The weakening of the movement was also related to the significant concessions by the government. After three weeks of actions, blockades, and demos, Macron announced a set of decisions ranging from lower taxes on gasoline, higher pensions and poor workers’ income for a total of 10 billion €. Though widely judged insufficient, these measures have actually been the most significant victory by any social movement in France in fifteen years.

By shaking up the traditional social movements with an unprecedented mobilization of people outside of any collective organization (unemployed, rural workers, craftsmen, small traders, retirees), the Yellow Vests movement has shown new inspiration on how to organize big in difficult environments. Based on the same principles that what we use in low-and-moderate income neighborhoods: organizing from anger, polarizing against the vertical decision-makers, and executing disruptive direct actions that can be costly for them.  The spontaneous and Facebook supported dynamic of the movement still questions the possibility of accelerating and reinforcing such popular movement through our community organizations. And, questions also the possibility of building on this movement to reinvigorate current mass members organizations.

An organizer can’t deny a focus on actual organizational resources. The lack of identified leadership and any structure in the yellow jackets make it challenging to survive past the momentum, just as would confront any similar movement. As spring is coming, all the French radicals are asking themselves one question: will the considerable people power built in the French rural areas during this 2018-2019 winter be usable for the next battles to come?

Yoan Pinaud is the Head Organizer Alliance Citoyenne Aubervilliers, Paris, ACORN France.  This piece was translated by Adrien Roux, Head Organizer of Alliance Citoyenne, ACORN France.



Dragging it out with Talk in France

New Orleans        The “Yellow Vest” protests have gone on for months now in France.  The protests began to spread throughout the country as people protested the government’s increase in the taxes on gas.   On successive weekends, especially in Paris, where marchers went right down the picturesque and usually tourist-filled Champ de Elysee to the Arch of Triumph, but also joined by tens of thousands throughout the rest of the country in cities and towns, large and small, the demands morphed into a more generalized protest against the policies of the president, Emmanuel Macron.  These policies were seen as sweepingly pro-business and favoring the wealthy.  Macron was something of an upstart candidate with an newly formed amalgamated political party with pieces from his former Socialist membership and other parties and politicians that sensed a winner.  Even before the gas hike, Macron’s program had become deeply unpopular, and his own poll ratings at 39% approval are about equal to President Donald Trump’s standing in the United States.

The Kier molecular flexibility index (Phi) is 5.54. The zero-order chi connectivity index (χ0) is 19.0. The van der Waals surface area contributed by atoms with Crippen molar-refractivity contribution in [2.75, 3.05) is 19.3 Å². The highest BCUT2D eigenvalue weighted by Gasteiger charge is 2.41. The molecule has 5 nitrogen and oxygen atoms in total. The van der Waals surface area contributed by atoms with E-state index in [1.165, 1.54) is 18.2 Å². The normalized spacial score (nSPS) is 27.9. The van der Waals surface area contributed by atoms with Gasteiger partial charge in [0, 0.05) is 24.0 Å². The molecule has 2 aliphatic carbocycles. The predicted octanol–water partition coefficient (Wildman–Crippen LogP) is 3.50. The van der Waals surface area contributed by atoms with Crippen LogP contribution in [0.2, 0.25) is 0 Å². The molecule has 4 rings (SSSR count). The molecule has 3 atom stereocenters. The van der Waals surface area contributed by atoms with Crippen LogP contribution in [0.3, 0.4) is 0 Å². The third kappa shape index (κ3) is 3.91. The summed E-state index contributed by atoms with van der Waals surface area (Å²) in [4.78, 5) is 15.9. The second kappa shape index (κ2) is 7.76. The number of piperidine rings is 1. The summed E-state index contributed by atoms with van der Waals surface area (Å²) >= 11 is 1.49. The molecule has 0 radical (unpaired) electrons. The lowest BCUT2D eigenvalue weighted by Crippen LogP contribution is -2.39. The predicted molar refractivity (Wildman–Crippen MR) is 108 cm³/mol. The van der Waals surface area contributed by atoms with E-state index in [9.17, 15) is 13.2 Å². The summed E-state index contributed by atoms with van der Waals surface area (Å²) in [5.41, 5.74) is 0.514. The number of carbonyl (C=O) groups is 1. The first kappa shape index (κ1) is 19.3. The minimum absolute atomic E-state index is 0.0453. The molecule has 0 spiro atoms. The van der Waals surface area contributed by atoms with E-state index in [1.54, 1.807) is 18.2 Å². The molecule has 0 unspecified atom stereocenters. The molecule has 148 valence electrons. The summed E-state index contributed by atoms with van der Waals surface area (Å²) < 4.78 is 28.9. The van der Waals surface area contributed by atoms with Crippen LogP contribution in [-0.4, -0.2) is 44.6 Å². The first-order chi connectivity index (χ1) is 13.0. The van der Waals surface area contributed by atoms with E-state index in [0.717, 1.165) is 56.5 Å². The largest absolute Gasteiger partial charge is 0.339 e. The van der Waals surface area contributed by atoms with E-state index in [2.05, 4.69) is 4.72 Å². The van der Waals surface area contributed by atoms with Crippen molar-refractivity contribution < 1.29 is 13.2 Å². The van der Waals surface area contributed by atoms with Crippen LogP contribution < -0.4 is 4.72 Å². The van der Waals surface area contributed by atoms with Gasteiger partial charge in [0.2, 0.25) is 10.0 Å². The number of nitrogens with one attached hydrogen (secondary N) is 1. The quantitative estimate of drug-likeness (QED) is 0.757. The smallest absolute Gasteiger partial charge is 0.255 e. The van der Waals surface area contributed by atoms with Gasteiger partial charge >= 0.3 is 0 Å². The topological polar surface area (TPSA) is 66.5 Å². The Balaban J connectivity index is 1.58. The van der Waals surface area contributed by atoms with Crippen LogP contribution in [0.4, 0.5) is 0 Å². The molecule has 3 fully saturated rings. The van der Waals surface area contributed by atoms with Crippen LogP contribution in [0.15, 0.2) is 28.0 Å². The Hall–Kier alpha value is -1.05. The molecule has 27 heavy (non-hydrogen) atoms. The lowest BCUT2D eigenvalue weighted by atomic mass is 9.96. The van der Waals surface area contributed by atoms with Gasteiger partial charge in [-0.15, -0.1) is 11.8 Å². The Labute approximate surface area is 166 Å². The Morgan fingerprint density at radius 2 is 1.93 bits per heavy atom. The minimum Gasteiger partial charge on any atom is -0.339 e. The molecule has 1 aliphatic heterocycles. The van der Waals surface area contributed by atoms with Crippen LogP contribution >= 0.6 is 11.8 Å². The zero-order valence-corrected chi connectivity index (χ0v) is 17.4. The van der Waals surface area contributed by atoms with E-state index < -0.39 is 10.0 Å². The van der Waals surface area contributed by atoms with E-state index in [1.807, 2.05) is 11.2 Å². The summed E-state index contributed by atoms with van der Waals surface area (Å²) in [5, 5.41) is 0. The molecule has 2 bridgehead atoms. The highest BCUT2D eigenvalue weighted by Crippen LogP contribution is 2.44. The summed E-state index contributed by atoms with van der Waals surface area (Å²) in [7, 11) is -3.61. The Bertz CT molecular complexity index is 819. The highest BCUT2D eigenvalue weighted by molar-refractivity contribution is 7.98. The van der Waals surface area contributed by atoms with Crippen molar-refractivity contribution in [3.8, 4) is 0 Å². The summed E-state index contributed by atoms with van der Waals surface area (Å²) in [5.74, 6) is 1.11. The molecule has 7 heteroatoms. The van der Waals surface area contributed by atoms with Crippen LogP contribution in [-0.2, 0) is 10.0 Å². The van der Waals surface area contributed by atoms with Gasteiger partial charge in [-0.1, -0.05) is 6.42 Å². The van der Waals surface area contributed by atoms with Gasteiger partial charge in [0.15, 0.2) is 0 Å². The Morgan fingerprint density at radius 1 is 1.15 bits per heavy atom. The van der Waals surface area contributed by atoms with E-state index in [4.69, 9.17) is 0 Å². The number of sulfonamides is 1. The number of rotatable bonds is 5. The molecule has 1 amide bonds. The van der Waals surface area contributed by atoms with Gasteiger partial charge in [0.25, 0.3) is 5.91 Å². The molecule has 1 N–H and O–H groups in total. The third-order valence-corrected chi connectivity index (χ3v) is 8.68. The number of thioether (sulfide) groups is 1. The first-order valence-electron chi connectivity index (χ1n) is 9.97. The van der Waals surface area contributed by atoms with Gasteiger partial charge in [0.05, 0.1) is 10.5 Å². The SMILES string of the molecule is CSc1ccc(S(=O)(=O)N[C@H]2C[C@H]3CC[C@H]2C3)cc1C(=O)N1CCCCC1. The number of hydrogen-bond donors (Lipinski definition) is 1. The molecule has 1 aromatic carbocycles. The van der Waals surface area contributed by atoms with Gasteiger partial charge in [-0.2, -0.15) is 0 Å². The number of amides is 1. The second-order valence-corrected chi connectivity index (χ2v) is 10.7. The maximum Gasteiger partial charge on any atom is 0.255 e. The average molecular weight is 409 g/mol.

The protests are named after the yellow vests that are required to be kept in all vehicles licensed in the country, so that when a motorist has problems they can more easily be seen on the highways, thereby preventing accidents and fatalities.  That’s a great idea and a great symbol for the protests and protestors.

An idea that that seems less great and almost an obfuscating, delay tactic is Macron’s recent effort to respond to the protest and the anger underlying them with a national talk-a-thon.  He announced this at a meeting of 600 mayors from around the country that he pulled together to explain the dialogue, claiming it would be responsive to the protests.

On the face of it, this is an interesting and novel tactic, though of course not easy to pull off.  There are 67 million people in France.  In US terms, this would be a coffee klatch that would include everyone in California, Arizona, Nevada, New Mexico, Utah, Oregon, Washington, Montana, and the Dakotas to reach a similarly sized population, even though the geography is much different.  Early polling is not promising to Macron.  70% of respondents indicated that they doubt that this gabfest would do any good or make a difference.

Of course, the government has their fingers of the scale as well.  Though Macron claimed that nothing was “off the table” for the discussion, he also focused on four hey areas and posed several questions.  One question for example tried to tie the Yellow Vest protests to controlling climate change, diluting the fact the protests seem to be largely fueled as much by a reaction to tax breaks for corporations and the rich, and gas tax hikes for the rest of the country.  Protest leaders for the Yellow Vests have responded with their demands for national plebiscites on new government policies through an initiative process as well as lowing taxes and reducing officials’ salaries, quickly gaining 140,000 on-line signatures.  The input process, both online and direct, is supposed to cap off by mid-March, and Macron promises to respond by the end of April.

There are also risks for the government.  It’s hard not to see this as a smoke-and-mirrors process to sap the energy from the continued protests, already weakened after the gas tax was withdrawn and other concessions offered, and redirect that energy into a lot of talk over months of time.   While attempting to co-opt the movement with this tactic, Macron also may find himself in a situation where anything less that a full and comprehensive response backed up by real programs and potentially constitutional changes would make this process look like nothing other than a charade, putting his government in even worse peril.